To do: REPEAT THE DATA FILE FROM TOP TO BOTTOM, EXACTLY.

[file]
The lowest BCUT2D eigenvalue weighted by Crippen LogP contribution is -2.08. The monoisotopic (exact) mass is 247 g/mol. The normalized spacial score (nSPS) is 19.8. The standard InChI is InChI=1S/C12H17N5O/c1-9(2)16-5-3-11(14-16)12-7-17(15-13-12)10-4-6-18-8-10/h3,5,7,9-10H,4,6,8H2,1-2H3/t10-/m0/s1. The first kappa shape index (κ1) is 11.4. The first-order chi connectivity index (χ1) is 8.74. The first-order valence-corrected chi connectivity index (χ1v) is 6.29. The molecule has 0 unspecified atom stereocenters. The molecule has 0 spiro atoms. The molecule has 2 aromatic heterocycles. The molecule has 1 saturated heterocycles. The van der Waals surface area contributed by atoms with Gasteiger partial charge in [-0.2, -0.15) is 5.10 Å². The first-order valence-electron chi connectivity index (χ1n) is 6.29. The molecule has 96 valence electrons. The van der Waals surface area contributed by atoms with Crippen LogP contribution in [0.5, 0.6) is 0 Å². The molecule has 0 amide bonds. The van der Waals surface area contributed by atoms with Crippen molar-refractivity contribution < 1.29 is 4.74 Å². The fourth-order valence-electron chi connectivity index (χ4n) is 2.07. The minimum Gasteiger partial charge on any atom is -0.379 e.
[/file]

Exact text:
The lowest BCUT2D eigenvalue weighted by Crippen LogP contribution is -2.08. The monoisotopic (exact) mass is 247 g/mol. The normalized spacial score (nSPS) is 19.8. The standard InChI is InChI=1S/C12H17N5O/c1-9(2)16-5-3-11(14-16)12-7-17(15-13-12)10-4-6-18-8-10/h3,5,7,9-10H,4,6,8H2,1-2H3/t10-/m0/s1. The first kappa shape index (κ1) is 11.4. The first-order chi connectivity index (χ1) is 8.74. The first-order valence-corrected chi connectivity index (χ1v) is 6.29. The molecule has 0 unspecified atom stereocenters. The molecule has 0 spiro atoms. The molecule has 2 aromatic heterocycles. The molecule has 1 saturated heterocycles. The van der Waals surface area contributed by atoms with Gasteiger partial charge in [-0.2, -0.15) is 5.10 Å². The first-order valence-electron chi connectivity index (χ1n) is 6.29. The molecule has 96 valence electrons. The van der Waals surface area contributed by atoms with Crippen LogP contribution in [0.5, 0.6) is 0 Å². The molecule has 0 amide bonds. The van der Waals surface area contributed by atoms with Crippen molar-refractivity contribution < 1.29 is 4.74 Å². The fourth-order valence-electron chi connectivity index (χ4n) is 2.07. The minimum Gasteiger partial charge on any atom is -0.379 e.